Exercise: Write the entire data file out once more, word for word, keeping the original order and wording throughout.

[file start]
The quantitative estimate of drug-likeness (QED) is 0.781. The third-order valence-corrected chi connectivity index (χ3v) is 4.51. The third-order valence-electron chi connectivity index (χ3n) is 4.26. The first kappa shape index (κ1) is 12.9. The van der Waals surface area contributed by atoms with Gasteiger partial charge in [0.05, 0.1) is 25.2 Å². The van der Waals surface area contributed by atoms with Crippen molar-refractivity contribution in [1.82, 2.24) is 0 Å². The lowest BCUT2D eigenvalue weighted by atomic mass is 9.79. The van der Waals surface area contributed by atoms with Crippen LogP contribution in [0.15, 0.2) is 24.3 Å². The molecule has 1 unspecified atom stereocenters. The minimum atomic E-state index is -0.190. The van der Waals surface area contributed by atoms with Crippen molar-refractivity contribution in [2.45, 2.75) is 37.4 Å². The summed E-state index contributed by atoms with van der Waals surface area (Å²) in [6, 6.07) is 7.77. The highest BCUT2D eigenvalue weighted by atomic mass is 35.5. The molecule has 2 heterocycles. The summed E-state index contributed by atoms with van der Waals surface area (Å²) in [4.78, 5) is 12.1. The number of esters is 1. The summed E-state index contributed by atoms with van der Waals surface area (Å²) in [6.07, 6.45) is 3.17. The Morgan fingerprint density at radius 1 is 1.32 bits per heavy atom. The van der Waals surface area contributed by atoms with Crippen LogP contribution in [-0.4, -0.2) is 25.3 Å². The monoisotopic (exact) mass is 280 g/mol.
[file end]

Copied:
The quantitative estimate of drug-likeness (QED) is 0.781. The third-order valence-corrected chi connectivity index (χ3v) is 4.51. The third-order valence-electron chi connectivity index (χ3n) is 4.26. The first kappa shape index (κ1) is 12.9. The van der Waals surface area contributed by atoms with Gasteiger partial charge in [0.05, 0.1) is 25.2 Å². The van der Waals surface area contributed by atoms with Crippen molar-refractivity contribution in [1.82, 2.24) is 0 Å². The lowest BCUT2D eigenvalue weighted by atomic mass is 9.79. The van der Waals surface area contributed by atoms with Crippen LogP contribution in [0.15, 0.2) is 24.3 Å². The molecule has 1 unspecified atom stereocenters. The minimum atomic E-state index is -0.190. The van der Waals surface area contributed by atoms with Crippen molar-refractivity contribution in [2.45, 2.75) is 37.4 Å². The summed E-state index contributed by atoms with van der Waals surface area (Å²) in [6, 6.07) is 7.77. The highest BCUT2D eigenvalue weighted by atomic mass is 35.5. The molecule has 2 heterocycles. The summed E-state index contributed by atoms with van der Waals surface area (Å²) in [4.78, 5) is 12.1. The number of esters is 1. The summed E-state index contributed by atoms with van der Waals surface area (Å²) in [6.07, 6.45) is 3.17. The Morgan fingerprint density at radius 1 is 1.32 bits per heavy atom. The van der Waals surface area contributed by atoms with Crippen LogP contribution in [-0.4, -0.2) is 25.3 Å². The monoisotopic (exact) mass is 280 g/mol.